Christian festival and holiday the resurrection of Jesus Christ

Easter is together with Christmas the most important holiday in Christianity. As such Easter features special events and foods around the world, and many travel to see friends and family.


According to Christian tradition, Jesus was crucified, died and was resurrected from the dead on the third day. This is celebrated as Easter. It is celebrated near the next full moon after the March equinox, but as some Eastern Orthodox churches follow the Julian calendar, the Orthodox Easter does not always coincide with the Easter in Western countries. Pesach, a Jewish festivity commemorating the Exodus from Egypt is celebrated during a similar time and the two festivals are linked through the biblical account which says Jesus was in Jerusalem to celebrate Pesach when the events of the passion story were set into motion. Along with the high holidays in September/October, Pesach is another opportunity for many Jews to visit Israel or friends and family there, meaning Easter in the Holy Land can get particularly crowded when the dates align.

The events of the Holy Week are among the most prevalent motifs in European art, with a crucifix as the altarpiece of virtually every church.

In the present day, Easter is more about the Easter Bunny, egg hunts and similar not-so-religious events (at least in many Western countries), though it's probably the still most visibly religious festivity of the year.

In much of Latin America "semana santa" ("holy week") is among the busiest travel periods of the year and as many people don't have to work, public life and transportation may grind to a halt for a few days. Naturally hotels, beaches and so on get crowded and even in places where pre-booking is usually not necessary it may become necessary during that time of year. On the other hand, bargains may be had for flights out of Latin America during that time, much like going in the reverse of peak travel direction during Hajj in Saudi Arabia.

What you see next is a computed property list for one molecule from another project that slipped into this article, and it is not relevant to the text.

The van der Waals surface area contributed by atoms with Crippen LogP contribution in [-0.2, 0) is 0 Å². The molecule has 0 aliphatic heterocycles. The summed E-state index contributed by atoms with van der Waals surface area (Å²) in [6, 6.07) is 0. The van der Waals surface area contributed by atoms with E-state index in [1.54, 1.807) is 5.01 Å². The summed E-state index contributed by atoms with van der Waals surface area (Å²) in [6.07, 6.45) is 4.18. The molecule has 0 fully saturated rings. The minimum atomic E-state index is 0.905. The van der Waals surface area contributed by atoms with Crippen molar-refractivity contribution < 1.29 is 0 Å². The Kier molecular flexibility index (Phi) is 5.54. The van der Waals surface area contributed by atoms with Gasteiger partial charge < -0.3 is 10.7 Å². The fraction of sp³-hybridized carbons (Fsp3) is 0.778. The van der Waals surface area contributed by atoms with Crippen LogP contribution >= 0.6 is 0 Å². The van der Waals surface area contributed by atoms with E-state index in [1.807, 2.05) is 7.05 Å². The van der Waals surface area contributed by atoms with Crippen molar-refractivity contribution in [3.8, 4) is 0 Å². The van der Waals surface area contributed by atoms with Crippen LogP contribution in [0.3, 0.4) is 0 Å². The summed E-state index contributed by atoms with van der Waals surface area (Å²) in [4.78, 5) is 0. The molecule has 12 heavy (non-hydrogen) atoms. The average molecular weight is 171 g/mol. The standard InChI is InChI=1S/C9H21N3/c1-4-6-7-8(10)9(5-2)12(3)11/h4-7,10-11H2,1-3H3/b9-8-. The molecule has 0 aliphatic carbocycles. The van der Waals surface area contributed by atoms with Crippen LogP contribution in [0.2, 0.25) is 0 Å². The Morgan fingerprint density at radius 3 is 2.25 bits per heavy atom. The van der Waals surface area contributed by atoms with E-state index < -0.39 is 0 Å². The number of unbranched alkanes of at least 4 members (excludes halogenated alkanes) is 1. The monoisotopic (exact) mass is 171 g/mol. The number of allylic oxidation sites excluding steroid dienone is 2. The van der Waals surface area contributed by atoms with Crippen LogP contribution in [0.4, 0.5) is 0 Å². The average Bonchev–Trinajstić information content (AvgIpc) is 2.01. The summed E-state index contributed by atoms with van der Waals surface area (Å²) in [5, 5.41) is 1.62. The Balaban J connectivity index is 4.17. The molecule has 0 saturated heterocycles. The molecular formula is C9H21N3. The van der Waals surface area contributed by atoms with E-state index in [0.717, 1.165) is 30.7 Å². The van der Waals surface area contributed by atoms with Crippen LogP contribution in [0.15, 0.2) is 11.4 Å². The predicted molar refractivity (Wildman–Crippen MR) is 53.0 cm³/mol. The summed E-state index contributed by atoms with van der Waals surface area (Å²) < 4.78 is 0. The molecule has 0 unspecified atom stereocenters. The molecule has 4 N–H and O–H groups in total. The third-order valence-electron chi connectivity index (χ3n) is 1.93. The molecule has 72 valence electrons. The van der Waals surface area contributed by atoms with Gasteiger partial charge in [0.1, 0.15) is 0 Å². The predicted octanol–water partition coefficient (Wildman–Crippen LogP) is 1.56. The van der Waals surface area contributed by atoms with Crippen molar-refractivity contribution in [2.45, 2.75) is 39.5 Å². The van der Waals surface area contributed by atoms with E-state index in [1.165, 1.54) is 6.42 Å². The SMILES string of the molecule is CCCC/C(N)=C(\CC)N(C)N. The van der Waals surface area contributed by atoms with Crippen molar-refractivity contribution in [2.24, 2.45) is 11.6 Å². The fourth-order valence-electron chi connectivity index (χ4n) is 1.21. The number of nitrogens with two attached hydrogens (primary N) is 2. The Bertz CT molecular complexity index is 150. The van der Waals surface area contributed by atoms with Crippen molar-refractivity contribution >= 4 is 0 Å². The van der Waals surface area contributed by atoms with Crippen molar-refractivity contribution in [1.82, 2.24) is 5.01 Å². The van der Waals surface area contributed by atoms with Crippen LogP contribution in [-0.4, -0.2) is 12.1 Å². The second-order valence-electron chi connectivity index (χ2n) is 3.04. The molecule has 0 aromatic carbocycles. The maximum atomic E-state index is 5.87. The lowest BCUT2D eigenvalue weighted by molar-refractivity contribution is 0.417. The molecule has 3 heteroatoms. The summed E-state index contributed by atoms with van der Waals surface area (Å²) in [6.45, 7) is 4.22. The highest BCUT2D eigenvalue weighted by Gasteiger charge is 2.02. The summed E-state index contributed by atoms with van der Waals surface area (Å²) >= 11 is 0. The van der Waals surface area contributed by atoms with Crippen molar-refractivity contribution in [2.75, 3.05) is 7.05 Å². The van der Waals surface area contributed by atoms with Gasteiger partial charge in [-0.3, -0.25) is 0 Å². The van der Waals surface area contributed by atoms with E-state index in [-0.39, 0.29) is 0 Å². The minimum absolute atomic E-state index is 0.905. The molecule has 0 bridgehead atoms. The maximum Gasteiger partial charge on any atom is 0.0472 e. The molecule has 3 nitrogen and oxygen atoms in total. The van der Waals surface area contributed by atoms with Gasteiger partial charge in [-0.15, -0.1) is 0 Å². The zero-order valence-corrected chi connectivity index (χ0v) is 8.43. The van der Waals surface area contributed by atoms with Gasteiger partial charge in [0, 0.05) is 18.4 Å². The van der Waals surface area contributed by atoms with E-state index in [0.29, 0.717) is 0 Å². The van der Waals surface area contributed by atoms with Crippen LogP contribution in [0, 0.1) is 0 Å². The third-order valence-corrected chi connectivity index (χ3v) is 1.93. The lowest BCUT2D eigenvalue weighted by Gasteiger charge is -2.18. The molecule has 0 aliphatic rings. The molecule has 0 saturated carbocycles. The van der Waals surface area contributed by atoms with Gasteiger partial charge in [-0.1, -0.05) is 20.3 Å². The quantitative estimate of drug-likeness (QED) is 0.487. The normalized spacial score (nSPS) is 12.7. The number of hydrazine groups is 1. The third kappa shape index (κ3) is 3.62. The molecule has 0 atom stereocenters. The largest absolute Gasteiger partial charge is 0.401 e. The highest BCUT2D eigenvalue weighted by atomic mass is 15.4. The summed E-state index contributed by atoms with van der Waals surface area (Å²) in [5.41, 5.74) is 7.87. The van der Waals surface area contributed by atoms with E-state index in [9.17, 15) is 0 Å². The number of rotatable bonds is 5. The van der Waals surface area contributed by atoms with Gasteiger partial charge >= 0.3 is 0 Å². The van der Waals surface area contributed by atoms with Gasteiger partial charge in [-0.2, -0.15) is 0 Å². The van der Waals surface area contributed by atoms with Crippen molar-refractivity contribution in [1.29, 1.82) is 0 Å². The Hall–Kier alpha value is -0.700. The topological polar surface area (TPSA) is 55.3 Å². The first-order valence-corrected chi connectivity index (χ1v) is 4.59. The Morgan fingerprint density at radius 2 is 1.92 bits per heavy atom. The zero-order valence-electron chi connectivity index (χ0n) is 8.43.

In the Philippines, some Christian sects celebrate Good Friday by crucifying their men in order to remind themselves of the suffering Jesus went through on the cross.

Some ski resorts in the northern hemisphere have their peak season at Easter. However, with Easter sometimes being in mid April and climate change increasingly challenging "snow security", you should do research in advance to minimize the risk of "green Easter" when you wanted to go skiing.


Reenactment of The Way of the Cross in Ulm, Germany
  • Different Easter parades
  • The Pope's Urbi et Orbi address and blessing on Saint Peter's Square in the Vatican.
  • Reenactments of the last days of Jesus, for example in Jerusalem where they actually took place. Or a more violent variant in the Philippines where volunteers are crucified for real (for a few minutes).


  • Go to church for mass and/or concert
  • Paint Easter eggs
  • Hunt for Easter eggs (especially kids)
  • Go watch an Easter bonfire



Paskha, flavored quark "towers" with Christian decorations, is an Easter specialty of Eastern Europe

Some foods are associated with Easter in the different parts of the world:

  • eggs and egg based foods
  • chocolate (shaped like eggs or bunnies)
  • different Easter cakes and Easter breads
  • lamb dishes
  • mämmi
  • paskha
  • fish and other seafood on Good Friday



There's a tradition to pass the Easter night awake at some exposed point to see the sunrise. There are of course Christian theological explanations for this tradition, but it may well be a pre-Christian Spring and Fertility ritual. More traditional churches often hold an Easter Vigil on Saturday night during the Easter weekend, with the congregations often breaking into celebration at the stroke of midnight to celebrate Christ's resurrection.


See alsoEdit

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